Nobody Knows Where You Are
this afternoon i walked by the green river
then up behind the old naval college
to Blackheath. the good photographers
come to the heath this time of year
to catch the fog on its slow parade.
plenty of evenings i have been swallowed
into this fog and had to listen my way
toward the road. four years ago,
mad with your disappearance,
soused up on rum, i came to the fog
to become lost too. perhaps i thought
in the lost place i could find you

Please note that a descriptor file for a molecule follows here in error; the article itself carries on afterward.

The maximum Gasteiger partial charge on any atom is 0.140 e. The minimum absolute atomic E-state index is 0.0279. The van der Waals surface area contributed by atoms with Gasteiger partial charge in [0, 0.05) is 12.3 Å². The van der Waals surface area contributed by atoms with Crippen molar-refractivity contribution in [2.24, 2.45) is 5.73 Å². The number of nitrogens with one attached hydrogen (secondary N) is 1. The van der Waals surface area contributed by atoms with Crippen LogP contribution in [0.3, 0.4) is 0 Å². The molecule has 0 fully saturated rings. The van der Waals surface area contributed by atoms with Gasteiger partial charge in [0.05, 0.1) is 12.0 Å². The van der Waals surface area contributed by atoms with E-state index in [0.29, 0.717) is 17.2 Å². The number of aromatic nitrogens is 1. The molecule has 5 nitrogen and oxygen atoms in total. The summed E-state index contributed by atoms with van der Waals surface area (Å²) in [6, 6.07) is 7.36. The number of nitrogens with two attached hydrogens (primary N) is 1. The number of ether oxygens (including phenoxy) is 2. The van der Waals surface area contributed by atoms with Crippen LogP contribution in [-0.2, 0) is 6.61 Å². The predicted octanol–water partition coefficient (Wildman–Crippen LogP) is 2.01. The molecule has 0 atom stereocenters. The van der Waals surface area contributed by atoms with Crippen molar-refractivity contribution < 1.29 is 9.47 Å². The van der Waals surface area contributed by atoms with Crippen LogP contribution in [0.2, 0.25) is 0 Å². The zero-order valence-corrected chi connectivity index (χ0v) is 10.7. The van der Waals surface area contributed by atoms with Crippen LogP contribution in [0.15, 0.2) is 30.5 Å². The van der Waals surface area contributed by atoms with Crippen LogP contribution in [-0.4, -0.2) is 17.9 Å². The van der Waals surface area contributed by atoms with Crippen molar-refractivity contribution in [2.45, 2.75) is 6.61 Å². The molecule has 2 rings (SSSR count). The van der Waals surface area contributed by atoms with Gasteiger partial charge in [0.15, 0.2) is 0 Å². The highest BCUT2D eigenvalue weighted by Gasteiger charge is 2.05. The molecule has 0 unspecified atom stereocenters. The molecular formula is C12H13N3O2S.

and rub rum into your gums
and place your cold hands
into my armpits until i could feel
a flutter that was more than my heart.
nobody knows where you are.
how often does that occur to you?
i think the idea of all the people
who love you getting drunk and lost
and drunk and lost in fog, in sun, in sleep,
in rain, must excite you in some small way-
like a mischievous wish under the hood
of a solemn prayer. it will only be
when i am lost forever that i will find you.
i’ll be old and afraid of nothing then
& you will still be beautiful in the shirt
you left by the green river.
Eugene O’Hare was born in Ireland. His plays are published by Methuen. Recent poems have featured in Crossways, Fortnight, The Galway Review, and as a news piece in The Irish News. He lives in London.